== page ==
The strengths of other algorithms are listed in Supplementary Table 5. These algorithms may have shortcomings in the prediction of four types of emotions based on HRV in the present study. For example, LR and SVM are appropriate methods to predict binary information but are not suitable to predict more than two types of information, such as four types of emotions considered in our research. In addition, LR, SVM, k-NN, and DT have difficulty analyzing large amounts of data, especially because they include many characteristic numbers and unbalanced data distribution. NB and DT are based on the assumption of the independence of sample attributes and so are not suitable for data in which sample attributes are related to one another, such as our data. In addition, LR, NB, and SGD generally have low accuracy and a high error rate of classification decisions (71). ANN generally has many parameters, such as the network topology, weights, and thresholds, which are difficult to regulate. In addition, the output results are difficult to explain, which affects the credibility and acceptability of the results.
The run time of RF was relatively shorter than other algorithms. Considering the high AUC and short runtime may suggest the usability of RF in the simultaneous prediction of emotions in daily activities.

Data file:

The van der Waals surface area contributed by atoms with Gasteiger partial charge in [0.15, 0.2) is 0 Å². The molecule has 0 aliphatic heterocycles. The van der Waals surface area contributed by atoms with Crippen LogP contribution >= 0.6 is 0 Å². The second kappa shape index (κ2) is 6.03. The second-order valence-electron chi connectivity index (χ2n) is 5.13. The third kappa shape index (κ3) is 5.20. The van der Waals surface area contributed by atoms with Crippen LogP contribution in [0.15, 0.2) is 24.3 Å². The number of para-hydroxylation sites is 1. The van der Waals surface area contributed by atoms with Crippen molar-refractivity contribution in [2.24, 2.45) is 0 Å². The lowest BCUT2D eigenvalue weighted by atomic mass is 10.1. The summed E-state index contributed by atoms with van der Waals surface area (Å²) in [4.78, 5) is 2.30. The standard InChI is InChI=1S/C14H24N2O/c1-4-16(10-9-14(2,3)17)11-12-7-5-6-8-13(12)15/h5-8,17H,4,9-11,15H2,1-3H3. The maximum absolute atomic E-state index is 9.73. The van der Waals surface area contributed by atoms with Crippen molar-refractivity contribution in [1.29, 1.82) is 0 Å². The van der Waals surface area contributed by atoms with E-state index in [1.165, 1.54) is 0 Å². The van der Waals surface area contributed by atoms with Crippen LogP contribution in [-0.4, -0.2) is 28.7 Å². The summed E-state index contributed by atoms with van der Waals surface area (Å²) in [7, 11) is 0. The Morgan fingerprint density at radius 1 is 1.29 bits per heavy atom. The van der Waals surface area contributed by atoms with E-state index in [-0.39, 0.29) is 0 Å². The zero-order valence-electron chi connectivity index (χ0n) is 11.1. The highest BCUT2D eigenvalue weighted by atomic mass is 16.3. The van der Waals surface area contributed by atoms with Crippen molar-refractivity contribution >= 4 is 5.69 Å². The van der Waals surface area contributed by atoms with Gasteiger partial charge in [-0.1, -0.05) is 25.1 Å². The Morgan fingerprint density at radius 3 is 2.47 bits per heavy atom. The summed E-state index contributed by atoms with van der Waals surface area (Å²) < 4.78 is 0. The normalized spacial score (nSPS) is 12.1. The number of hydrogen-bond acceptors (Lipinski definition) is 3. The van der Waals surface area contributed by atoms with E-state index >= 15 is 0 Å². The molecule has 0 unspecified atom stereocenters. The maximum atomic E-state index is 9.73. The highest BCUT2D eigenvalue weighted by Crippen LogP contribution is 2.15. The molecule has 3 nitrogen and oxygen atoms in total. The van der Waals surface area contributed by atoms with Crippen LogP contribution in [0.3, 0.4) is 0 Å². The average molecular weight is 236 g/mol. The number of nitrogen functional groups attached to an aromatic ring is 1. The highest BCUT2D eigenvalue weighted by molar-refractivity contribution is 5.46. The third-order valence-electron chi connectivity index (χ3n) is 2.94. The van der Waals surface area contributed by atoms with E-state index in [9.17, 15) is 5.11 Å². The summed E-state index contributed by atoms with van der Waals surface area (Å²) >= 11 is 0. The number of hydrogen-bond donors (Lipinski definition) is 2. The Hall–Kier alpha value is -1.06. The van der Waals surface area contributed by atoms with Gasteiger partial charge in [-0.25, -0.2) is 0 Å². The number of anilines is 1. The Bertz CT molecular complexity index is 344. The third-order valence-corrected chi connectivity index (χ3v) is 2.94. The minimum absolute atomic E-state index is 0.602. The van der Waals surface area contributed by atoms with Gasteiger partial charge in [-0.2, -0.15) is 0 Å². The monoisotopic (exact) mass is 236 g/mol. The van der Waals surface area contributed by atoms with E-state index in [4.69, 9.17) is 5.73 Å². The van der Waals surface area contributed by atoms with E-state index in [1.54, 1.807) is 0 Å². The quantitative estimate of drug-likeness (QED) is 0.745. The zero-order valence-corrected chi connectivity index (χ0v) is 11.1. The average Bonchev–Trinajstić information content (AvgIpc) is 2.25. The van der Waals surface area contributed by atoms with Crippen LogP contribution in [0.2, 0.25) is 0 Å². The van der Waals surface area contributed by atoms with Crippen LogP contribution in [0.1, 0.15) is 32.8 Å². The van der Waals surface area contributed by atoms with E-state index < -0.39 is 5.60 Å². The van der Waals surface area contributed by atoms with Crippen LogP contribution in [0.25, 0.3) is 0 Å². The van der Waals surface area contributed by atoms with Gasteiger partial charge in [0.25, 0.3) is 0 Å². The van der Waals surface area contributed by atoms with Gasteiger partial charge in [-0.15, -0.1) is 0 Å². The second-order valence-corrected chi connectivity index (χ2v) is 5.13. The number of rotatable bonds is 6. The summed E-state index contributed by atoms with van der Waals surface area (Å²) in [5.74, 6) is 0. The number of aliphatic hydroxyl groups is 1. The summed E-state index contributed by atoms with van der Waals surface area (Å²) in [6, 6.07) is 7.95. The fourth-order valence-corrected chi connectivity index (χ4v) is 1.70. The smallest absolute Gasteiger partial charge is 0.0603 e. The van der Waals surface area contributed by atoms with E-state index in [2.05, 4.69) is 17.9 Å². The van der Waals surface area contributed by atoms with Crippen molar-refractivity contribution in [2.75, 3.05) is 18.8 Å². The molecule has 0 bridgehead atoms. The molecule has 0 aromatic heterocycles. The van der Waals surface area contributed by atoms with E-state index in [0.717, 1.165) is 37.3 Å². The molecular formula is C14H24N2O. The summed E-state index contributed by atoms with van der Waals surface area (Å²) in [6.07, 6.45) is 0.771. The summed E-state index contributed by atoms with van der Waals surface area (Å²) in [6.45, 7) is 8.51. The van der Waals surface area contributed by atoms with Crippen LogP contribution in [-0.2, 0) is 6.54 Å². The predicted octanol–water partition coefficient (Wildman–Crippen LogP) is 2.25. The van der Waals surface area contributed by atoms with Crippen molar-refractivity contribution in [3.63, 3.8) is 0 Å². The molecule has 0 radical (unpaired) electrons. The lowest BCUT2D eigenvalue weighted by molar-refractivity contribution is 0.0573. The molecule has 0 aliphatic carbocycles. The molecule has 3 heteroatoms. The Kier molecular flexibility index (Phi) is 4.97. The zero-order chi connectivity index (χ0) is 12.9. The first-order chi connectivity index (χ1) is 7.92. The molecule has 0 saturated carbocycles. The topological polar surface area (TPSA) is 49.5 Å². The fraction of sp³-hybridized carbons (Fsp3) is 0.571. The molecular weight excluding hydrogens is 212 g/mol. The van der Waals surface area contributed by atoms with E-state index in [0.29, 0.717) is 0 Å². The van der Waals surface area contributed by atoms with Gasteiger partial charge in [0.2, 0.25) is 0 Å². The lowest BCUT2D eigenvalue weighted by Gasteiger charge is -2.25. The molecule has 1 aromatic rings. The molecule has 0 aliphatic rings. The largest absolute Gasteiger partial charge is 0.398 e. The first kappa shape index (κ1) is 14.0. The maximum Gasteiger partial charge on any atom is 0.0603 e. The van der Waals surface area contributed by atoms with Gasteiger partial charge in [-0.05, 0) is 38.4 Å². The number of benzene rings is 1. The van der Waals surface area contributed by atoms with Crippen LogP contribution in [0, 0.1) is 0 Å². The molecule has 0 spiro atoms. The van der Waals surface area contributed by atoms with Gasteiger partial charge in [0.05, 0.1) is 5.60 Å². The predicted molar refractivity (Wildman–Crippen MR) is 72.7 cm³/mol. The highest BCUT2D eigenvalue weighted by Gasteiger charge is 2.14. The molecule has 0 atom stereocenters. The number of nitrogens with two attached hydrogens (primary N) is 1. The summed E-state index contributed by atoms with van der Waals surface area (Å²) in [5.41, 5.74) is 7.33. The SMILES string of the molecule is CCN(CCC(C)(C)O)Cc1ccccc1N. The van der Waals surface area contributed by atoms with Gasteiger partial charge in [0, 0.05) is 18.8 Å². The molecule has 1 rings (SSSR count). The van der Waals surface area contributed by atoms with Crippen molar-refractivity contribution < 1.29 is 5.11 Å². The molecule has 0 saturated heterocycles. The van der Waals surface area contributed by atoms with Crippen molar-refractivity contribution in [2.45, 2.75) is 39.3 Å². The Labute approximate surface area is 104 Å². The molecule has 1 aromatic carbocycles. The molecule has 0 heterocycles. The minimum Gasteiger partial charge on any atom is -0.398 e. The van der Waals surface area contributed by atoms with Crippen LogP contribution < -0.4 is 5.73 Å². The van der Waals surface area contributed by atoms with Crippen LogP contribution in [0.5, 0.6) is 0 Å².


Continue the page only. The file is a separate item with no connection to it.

Concerning cross-validation methods, GridSearchCV can ensure that the accuracy of the parameters is within the specified parameter range by traversing all possible combinations of parameters. This is very time-consuming in the case of large datasets and multiple parameters. Randomized SearchCV has supplanted GridSearchCV by random sampling in the parameter space. For parameters with continuous variables, RandomizedSearchCV samples them as a distribution, whose search ability depends on the n_iter set parameter. Bergstra et al. (72) proved empirically and theoretically that RandomizedSearchCV is more effective than grid search in hyper-parameter optimization.
RF was used to evaluate the important features to predict the four types of emotions. Feature analysis based on RF indicated that CVRR, RMSSD, SDNN, HF, and LF, among the nine HRV indicators, were important features to predict emotions. HRV has been considered as a marker of emotional response as per many theories, among which the polyvagal theory and the model of neurovisceral integration are the main supporting theories (73). The nine indicators of HRV used in this study were previously analyzed in the context of numerous psychological and physical health concerns. Through these studies, these indicators were proposed as biomarkers of capacity for the self-regulation of physiological, emotional, and cognitive responses and for effective adaptation to environmental stress and demands. Wang et al. found that SDNN, CVRR, and LF of subjects who had negative emotions (fear, stress, and anxiety) were higher than those who had positive emotions. The study also showed that HF of those with negative emotions was lower than that of those who had positive emotions (74). Simplicio et al. found that decreased HF was correlated with a loss of flexibility in the parasympathetic cardiovascular tone and emotion regulation. RMSSD reflects parasympathetic nerve activity (75). Godfrey et al. (3) reported that RMSSD decreased under mental stress. Zhu et al. reported that SDNN, RMSSD, LF, and HF are related to emotions (76). Thus, all of these five HRV indicators have been suggested to reflect emotions (77–80), which was confirmed in the present study.